Which passport to use?

Here at MFT we take great interest in passports, visas and travel restrictions–in part because we love traveling, and in part because we are constantly dealing with nationality-related issues. All five of our contributors (including the dear and basically-departed Saru) are US citizens. Four of us live in Japan and a couple of us have seriously contemplated taking Japanese citizenship. Curzon is a dual citizen of the UK and I am a dual citizen of Ireland. While Roy is only a US citizen (as far as any of us can tell), he has a strong academic interest in citizenship law.

I was recently taking a look at the Henley survey, which ranks countries by the freedom of movement afforded their passport holders. The full list is here, and the rankings surprised me enough that I decided to poke through the web to find out how travel restrictions differ for American, Japanese, British and Irish citizens.

It turns out that Ireland has the second-best passport in the world, tied with Finland and Portugal, and second only to Denmark’s. Irish citizens can enter 156 countries without an advance visa.

The US is tied for #3 in the global ranking, alongside Belgium, Germany and Sweden. US citizens can enter 155 countries without an advance visa.

Japan is tied for #4 in the global ranking, alongside Canada, Italy, Luxembourg, the Netherlands and Spain. Japanese citizens can enter 154 countries without an advance visa.

The UK is at #6, tied with France, and UK citizens can access 152 countries. But British passport holders have to be careful about the type of passport they hold: it is possible to get a British passport without being a British citizen (most often by being a former subject of a defunct British possession such as Ireland or Hong Kong), and the travel restrictions on such passports are tighter. For instance, a British non-citizen passport can’t be used for a visa waiver to enter the United States–but on the flip side, a British passport held by a Hong Kong subject can be used to enter China without a visa.

The differences in visa waiver coverage are interesting, if seemingly arbitrary at times. In the chart below, an “O” means no visa is required or that a visa can be purchased on arrival, while an “X” means that a visa must be acquired in advance.

            USA  GBR  IRL  JPN

Belize       O    O    O    X
Bolivia      X    O    O    O
Brazil       X    O    O    X
Paraguay     X    O    O    O
Suriname     X    X    X    O

Rwanda       O    O    X    X

China (PRC)  X    X    X    O
Iran         X    O    O    O
Mongolia     O    X    X    X
Vietnam      X    X    X    O

13 thoughts on “Which passport to use?”

  1. My country isn’t rated as high as I thought it might be, but then we do need a visa for China, which Japanese, as of a few years ago, do not (for economic reasons no doubt). Another interesting chart that I would like to see is which countries are the most open to visitors.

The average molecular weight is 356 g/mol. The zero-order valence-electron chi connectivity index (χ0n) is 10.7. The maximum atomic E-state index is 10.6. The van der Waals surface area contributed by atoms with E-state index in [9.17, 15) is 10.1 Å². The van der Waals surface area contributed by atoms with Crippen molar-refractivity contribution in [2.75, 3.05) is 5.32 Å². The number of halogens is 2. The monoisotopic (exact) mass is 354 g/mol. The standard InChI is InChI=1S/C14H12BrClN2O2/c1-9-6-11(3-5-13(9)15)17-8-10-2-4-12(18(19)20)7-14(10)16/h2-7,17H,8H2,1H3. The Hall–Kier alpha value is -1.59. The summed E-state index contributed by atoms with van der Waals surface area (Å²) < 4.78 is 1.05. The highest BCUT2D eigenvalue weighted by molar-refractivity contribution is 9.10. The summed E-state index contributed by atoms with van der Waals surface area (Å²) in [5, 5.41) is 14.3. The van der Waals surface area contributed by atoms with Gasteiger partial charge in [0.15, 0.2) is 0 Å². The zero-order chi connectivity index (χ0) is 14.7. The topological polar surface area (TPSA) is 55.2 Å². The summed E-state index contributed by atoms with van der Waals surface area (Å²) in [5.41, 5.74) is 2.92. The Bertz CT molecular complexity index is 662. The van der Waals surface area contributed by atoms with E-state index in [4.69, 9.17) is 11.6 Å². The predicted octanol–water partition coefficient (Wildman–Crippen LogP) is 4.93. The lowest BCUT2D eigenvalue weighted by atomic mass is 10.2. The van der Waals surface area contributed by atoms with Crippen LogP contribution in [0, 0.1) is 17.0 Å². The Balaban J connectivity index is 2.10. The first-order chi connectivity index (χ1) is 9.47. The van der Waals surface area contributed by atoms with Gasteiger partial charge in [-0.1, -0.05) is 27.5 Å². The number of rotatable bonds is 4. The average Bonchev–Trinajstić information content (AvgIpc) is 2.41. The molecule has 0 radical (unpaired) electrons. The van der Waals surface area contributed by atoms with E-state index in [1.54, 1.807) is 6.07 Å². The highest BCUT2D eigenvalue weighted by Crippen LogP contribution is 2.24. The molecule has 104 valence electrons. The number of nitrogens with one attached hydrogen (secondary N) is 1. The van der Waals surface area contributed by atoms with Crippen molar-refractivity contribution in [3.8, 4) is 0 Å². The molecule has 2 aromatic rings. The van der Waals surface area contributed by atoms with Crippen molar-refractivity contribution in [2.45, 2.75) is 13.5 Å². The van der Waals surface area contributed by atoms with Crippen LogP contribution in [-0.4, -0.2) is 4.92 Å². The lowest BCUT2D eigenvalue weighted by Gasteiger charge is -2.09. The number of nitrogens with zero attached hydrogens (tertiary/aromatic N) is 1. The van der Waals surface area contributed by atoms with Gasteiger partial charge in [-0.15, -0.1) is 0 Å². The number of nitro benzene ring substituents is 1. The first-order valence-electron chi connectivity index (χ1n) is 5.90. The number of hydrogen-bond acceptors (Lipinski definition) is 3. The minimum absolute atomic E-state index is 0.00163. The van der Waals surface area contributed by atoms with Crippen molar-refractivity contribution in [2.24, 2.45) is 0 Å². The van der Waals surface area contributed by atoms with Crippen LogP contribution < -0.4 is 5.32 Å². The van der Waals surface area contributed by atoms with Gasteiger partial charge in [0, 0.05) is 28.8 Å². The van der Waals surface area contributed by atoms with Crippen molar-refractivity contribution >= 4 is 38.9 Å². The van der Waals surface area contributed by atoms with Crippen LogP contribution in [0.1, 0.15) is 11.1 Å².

2. List of countries aside, the Italian passport is a bureaucratic joke at times. Each time you leave Italy directly for a country outside the EU (i.e. no transfers within the EU) you must pay a €40 “leaving” tax (Italian citizens only). Most Italians don’t even bother with a passport as most of the nearby non-EU countries (Balkans, northern Africa) accept the Identity Card.

  3. It’s irritating to pay 5000 yen everytime I go to Mongolia.They don’t even have spouse visa nor multiple entry.The rumour hazzard that the money the embassy gets for visa application would be more than a million U.S dollar and somehow it vanishes.

  4. “The rumour hazzard”

    I don’t like correcting too many mistakes of non-native speakers, since my own Japanese はまだまだ完璧とは言えないが、 I am sure what you mean here is “the rumour has it,” right?

    I can see you hearing it, and thinking that is what they are saying. I sympathise: the first time I tried to look up いやらしい in a dictionary I was looking under や…..

  5. I’m still here in spirit!

    p.s. I am going to be in Tokyo the week before Thanksgiving if you are around. I already let Adamu and Curzon know. Would be great to catch up with everyone if time permits.

  6. You should at least comment more often, even if we aren’t getting any more posts. I’ll see if I can make it out to Tokyo when you’re in town, but it’s not 100% as things are looking.

  7. “rumor hazzard”

    I imagined some hazardous blizzard of rumors.

    Just don’t spell “Tatooine” wrong again.

  8. You see,Benjamin.I’m about a dozen years older than you.And I’d imagine what you meant by “Star Wars” are those CG oriented trilogy,not the good ol’days Episode 4,5 and 6.and back in those days,Tatooine was spelled with “W”.

    But in the new series,Geouge Lucas was confronted with the attacks from the critics that the rise of galactic empire resembles the rise of George W.Bush after 911.
    That persuades Lucas,just like the Sith lord had done in the movie, to remove all the “republican”element from the script.
    One can only speculate that “dubya” was removed from the name of the desert planet in this procedure.

Comments are closed.